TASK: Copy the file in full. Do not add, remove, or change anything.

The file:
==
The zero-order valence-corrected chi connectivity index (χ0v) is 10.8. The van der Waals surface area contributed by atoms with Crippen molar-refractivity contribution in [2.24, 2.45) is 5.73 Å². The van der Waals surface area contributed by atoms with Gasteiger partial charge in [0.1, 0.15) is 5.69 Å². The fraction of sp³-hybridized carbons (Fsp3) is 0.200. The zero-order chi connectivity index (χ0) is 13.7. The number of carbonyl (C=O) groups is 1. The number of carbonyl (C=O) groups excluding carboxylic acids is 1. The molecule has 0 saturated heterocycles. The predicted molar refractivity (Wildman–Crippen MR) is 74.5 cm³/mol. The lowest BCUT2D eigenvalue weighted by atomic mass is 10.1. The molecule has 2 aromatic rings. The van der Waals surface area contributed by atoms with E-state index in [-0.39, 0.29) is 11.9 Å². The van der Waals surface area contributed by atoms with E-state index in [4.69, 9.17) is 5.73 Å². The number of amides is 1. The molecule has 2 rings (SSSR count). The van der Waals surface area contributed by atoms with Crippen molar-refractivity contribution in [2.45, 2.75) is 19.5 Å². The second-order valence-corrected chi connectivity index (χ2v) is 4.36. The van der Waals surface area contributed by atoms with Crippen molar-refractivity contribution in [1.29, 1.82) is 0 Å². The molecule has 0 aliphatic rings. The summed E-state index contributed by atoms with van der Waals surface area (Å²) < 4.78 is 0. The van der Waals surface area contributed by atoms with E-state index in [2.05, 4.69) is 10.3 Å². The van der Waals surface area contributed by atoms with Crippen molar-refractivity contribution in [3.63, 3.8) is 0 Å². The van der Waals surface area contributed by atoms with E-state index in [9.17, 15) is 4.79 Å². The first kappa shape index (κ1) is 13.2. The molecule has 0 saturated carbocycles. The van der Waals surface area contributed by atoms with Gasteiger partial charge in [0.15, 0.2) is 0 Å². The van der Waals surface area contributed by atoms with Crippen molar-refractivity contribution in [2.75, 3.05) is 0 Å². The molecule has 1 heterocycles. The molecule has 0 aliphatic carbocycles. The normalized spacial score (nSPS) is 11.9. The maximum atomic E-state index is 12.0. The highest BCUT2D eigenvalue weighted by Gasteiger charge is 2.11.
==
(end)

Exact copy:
The zero-order valence-corrected chi connectivity index (χ0v) is 10.8. The van der Waals surface area contributed by atoms with Crippen molar-refractivity contribution in [2.24, 2.45) is 5.73 Å². The van der Waals surface area contributed by atoms with Gasteiger partial charge in [0.1, 0.15) is 5.69 Å². The fraction of sp³-hybridized carbons (Fsp3) is 0.200. The zero-order chi connectivity index (χ0) is 13.7. The number of carbonyl (C=O) groups is 1. The number of carbonyl (C=O) groups excluding carboxylic acids is 1. The molecule has 0 saturated heterocycles. The predicted molar refractivity (Wildman–Crippen MR) is 74.5 cm³/mol. The lowest BCUT2D eigenvalue weighted by atomic mass is 10.1. The molecule has 2 aromatic rings. The van der Waals surface area contributed by atoms with E-state index in [-0.39, 0.29) is 11.9 Å². The van der Waals surface area contributed by atoms with E-state index in [4.69, 9.17) is 5.73 Å². The number of amides is 1. The molecule has 2 rings (SSSR count). The van der Waals surface area contributed by atoms with Crippen molar-refractivity contribution in [2.45, 2.75) is 19.5 Å². The second-order valence-corrected chi connectivity index (χ2v) is 4.36. The van der Waals surface area contributed by atoms with Crippen molar-refractivity contribution in [1.29, 1.82) is 0 Å². The molecule has 0 aliphatic rings. The summed E-state index contributed by atoms with van der Waals surface area (Å²) < 4.78 is 0. The van der Waals surface area contributed by atoms with E-state index in [2.05, 4.69) is 10.3 Å². The van der Waals surface area contributed by atoms with Crippen molar-refractivity contribution in [3.63, 3.8) is 0 Å². The van der Waals surface area contributed by atoms with E-state index in [9.17, 15) is 4.79 Å². The first kappa shape index (κ1) is 13.2. The molecule has 0 saturated carbocycles. The van der Waals surface area contributed by atoms with Gasteiger partial charge in [0.15, 0.2) is 0 Å². The van der Waals surface area contributed by atoms with Crippen molar-refractivity contribution in [2.75, 3.05) is 0 Å². The molecule has 1 heterocycles. The molecule has 0 aliphatic carbocycles. The normalized spacial score (nSPS) is 11.9. The maximum atomic E-state index is 12.0. The highest BCUT2D eigenvalue weighted by Gasteiger charge is 2.11.